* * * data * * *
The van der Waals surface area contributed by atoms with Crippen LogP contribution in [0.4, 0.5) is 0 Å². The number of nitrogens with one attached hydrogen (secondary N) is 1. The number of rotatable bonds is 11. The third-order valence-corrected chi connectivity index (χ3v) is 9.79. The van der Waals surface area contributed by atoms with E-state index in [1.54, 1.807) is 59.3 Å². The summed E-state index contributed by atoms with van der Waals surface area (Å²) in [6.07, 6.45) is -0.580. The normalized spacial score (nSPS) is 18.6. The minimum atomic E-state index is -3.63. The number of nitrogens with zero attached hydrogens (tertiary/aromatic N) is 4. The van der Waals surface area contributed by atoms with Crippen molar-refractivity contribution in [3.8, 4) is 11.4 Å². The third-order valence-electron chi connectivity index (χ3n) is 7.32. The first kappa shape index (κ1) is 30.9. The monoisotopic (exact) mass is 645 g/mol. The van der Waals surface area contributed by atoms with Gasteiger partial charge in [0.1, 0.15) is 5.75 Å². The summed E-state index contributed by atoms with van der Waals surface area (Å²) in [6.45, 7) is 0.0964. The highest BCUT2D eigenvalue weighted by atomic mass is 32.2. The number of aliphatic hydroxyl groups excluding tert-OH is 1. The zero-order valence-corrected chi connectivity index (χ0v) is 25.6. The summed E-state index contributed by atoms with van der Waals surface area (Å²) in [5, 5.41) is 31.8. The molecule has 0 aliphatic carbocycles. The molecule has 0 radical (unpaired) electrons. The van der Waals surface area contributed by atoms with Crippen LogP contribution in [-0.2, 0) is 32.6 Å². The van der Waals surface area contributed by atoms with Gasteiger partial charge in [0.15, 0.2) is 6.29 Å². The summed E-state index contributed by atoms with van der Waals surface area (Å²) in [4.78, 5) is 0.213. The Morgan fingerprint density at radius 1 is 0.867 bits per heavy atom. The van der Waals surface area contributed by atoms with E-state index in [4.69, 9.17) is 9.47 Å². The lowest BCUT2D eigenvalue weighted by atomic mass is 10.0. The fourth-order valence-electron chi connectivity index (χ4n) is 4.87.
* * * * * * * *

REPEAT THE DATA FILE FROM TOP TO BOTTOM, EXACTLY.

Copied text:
The van der Waals surface area contributed by atoms with Crippen LogP contribution in [0.4, 0.5) is 0 Å². The number of nitrogens with one attached hydrogen (secondary N) is 1. The number of rotatable bonds is 11. The third-order valence-corrected chi connectivity index (χ3v) is 9.79. The van der Waals surface area contributed by atoms with E-state index in [1.54, 1.807) is 59.3 Å². The summed E-state index contributed by atoms with van der Waals surface area (Å²) in [6.07, 6.45) is -0.580. The normalized spacial score (nSPS) is 18.6. The minimum atomic E-state index is -3.63. The number of nitrogens with zero attached hydrogens (tertiary/aromatic N) is 4. The van der Waals surface area contributed by atoms with Crippen molar-refractivity contribution in [3.8, 4) is 11.4 Å². The third-order valence-electron chi connectivity index (χ3n) is 7.32. The first kappa shape index (κ1) is 30.9. The monoisotopic (exact) mass is 645 g/mol. The van der Waals surface area contributed by atoms with Gasteiger partial charge in [0.1, 0.15) is 5.75 Å². The summed E-state index contributed by atoms with van der Waals surface area (Å²) in [6.45, 7) is 0.0964. The highest BCUT2D eigenvalue weighted by atomic mass is 32.2. The number of aliphatic hydroxyl groups excluding tert-OH is 1. The zero-order valence-corrected chi connectivity index (χ0v) is 25.6. The summed E-state index contributed by atoms with van der Waals surface area (Å²) in [5, 5.41) is 31.8. The molecule has 0 aliphatic carbocycles. The molecule has 0 radical (unpaired) electrons. The van der Waals surface area contributed by atoms with Crippen LogP contribution in [-0.2, 0) is 32.6 Å². The van der Waals surface area contributed by atoms with Gasteiger partial charge in [0.15, 0.2) is 6.29 Å². The summed E-state index contributed by atoms with van der Waals surface area (Å²) in [4.78, 5) is 0.213. The Morgan fingerprint density at radius 1 is 0.867 bits per heavy atom. The van der Waals surface area contributed by atoms with E-state index in [4.69, 9.17) is 9.47 Å². The lowest BCUT2D eigenvalue weighted by atomic mass is 10.0. The fourth-order valence-electron chi connectivity index (χ4n) is 4.87.